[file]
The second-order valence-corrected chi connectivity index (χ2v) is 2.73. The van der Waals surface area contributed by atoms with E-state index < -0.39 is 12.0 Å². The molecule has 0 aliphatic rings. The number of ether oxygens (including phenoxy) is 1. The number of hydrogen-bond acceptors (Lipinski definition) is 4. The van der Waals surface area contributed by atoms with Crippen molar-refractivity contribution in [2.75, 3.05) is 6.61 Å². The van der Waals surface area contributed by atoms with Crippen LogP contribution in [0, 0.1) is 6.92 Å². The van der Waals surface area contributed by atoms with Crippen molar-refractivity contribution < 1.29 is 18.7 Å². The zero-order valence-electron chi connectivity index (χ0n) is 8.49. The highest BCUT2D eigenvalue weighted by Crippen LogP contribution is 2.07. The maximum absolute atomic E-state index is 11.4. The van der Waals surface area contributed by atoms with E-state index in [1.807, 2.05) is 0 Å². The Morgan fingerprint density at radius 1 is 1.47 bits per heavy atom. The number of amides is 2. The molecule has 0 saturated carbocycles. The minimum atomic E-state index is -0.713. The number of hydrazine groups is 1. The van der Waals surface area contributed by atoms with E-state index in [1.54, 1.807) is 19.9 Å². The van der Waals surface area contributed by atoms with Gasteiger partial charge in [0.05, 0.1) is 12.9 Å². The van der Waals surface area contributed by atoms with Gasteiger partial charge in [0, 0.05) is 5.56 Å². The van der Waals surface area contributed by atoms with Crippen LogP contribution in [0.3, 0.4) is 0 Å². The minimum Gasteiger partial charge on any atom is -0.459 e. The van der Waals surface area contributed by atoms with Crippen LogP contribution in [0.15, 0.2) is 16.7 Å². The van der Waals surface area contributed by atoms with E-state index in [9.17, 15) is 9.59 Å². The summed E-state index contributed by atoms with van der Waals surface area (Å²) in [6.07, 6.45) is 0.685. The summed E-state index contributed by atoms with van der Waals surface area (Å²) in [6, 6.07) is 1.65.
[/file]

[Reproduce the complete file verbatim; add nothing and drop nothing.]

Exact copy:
The second-order valence-corrected chi connectivity index (χ2v) is 2.73. The van der Waals surface area contributed by atoms with E-state index < -0.39 is 12.0 Å². The molecule has 0 aliphatic rings. The number of ether oxygens (including phenoxy) is 1. The number of hydrogen-bond acceptors (Lipinski definition) is 4. The van der Waals surface area contributed by atoms with Crippen molar-refractivity contribution in [2.75, 3.05) is 6.61 Å². The van der Waals surface area contributed by atoms with Crippen LogP contribution in [0, 0.1) is 6.92 Å². The van der Waals surface area contributed by atoms with Crippen molar-refractivity contribution < 1.29 is 18.7 Å². The zero-order valence-electron chi connectivity index (χ0n) is 8.49. The highest BCUT2D eigenvalue weighted by Crippen LogP contribution is 2.07. The maximum absolute atomic E-state index is 11.4. The van der Waals surface area contributed by atoms with E-state index in [1.807, 2.05) is 0 Å². The Morgan fingerprint density at radius 1 is 1.47 bits per heavy atom. The number of amides is 2. The molecule has 0 saturated carbocycles. The minimum atomic E-state index is -0.713. The number of hydrazine groups is 1. The van der Waals surface area contributed by atoms with E-state index in [1.54, 1.807) is 19.9 Å². The van der Waals surface area contributed by atoms with Gasteiger partial charge in [0.05, 0.1) is 12.9 Å². The van der Waals surface area contributed by atoms with Gasteiger partial charge in [0, 0.05) is 5.56 Å². The van der Waals surface area contributed by atoms with Crippen LogP contribution in [0.3, 0.4) is 0 Å². The minimum Gasteiger partial charge on any atom is -0.459 e. The van der Waals surface area contributed by atoms with Crippen LogP contribution in [0.15, 0.2) is 16.7 Å². The van der Waals surface area contributed by atoms with E-state index in [9.17, 15) is 9.59 Å². The summed E-state index contributed by atoms with van der Waals surface area (Å²) in [6.07, 6.45) is 0.685. The summed E-state index contributed by atoms with van der Waals surface area (Å²) in [6, 6.07) is 1.65.